(My main reference here is A Theory of Adaptation by Linda Hutcheon)
It really can’t be overstated how well that adaptation worked, and I think its greatest strengths were in where it deviated from the comic in service of crafting a message that was, in my opinion, far better suited to Superman as a character (plus, the original cheats with the conceit). But it’s worth asking, has Moore himself ever confirmed his approval? I’ve read the interview where the producers say they got his A-Okay on this episode, but it would hardly be the first time adaptors of his work got a little creative with their reports of what he had to say about it.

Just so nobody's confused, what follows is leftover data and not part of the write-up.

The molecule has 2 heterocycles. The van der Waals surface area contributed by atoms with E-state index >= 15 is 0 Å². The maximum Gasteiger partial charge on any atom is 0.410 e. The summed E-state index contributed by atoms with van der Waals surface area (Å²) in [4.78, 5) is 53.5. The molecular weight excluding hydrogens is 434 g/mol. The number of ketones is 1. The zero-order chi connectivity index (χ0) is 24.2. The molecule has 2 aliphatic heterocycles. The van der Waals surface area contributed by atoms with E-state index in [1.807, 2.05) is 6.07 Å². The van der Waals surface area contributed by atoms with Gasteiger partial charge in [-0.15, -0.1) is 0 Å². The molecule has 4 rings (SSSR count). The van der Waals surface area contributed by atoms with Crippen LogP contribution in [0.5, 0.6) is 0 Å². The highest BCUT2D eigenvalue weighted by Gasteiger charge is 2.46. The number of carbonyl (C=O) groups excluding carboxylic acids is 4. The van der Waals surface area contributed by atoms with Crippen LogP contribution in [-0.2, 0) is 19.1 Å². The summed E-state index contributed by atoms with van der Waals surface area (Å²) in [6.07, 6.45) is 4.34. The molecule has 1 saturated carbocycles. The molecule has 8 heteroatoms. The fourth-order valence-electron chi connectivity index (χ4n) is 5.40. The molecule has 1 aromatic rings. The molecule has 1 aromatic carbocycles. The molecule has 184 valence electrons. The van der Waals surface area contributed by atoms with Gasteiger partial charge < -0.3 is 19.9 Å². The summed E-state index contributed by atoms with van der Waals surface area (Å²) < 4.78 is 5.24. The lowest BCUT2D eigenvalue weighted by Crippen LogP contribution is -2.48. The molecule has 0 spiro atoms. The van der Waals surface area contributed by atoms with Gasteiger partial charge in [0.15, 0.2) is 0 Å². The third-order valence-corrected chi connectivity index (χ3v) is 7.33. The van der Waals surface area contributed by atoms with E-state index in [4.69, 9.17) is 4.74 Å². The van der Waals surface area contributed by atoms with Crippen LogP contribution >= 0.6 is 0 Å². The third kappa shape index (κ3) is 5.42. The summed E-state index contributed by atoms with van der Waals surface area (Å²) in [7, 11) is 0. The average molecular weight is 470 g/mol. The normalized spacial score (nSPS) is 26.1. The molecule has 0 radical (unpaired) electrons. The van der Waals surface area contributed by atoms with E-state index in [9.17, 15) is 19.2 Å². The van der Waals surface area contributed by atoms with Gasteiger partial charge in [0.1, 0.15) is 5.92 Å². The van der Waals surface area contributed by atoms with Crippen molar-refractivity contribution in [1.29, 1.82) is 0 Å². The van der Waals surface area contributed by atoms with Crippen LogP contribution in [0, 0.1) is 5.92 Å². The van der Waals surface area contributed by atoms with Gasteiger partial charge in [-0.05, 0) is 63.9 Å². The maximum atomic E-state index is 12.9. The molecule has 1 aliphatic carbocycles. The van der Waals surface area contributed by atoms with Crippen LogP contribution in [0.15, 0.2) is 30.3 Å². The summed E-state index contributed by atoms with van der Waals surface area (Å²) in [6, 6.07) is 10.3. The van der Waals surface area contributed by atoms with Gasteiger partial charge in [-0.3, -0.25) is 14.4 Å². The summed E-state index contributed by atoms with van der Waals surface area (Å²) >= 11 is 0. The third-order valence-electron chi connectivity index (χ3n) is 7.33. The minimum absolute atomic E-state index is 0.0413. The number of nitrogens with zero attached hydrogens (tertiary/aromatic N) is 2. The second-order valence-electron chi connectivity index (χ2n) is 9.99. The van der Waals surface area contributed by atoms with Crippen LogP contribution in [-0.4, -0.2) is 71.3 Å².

That’s an excellent question, David and I honestly don’t know the details. I did poke around in the Alan Moore scholar’s community for confirmation of that and couldn’t find it. However, a big giveaway is that he allowed his name to be used (it was also used in the From Hell film, of course, and some other things), but given how prickly he’s been in recent years about attaching his name to mainstream products, even taking his name off Miracleman, leads me to suspect that he’s at least aware of it and doesn’t object. I know it sounds in the piece like I’m more sure than that, and I understand. No Pulitzers for this one. :)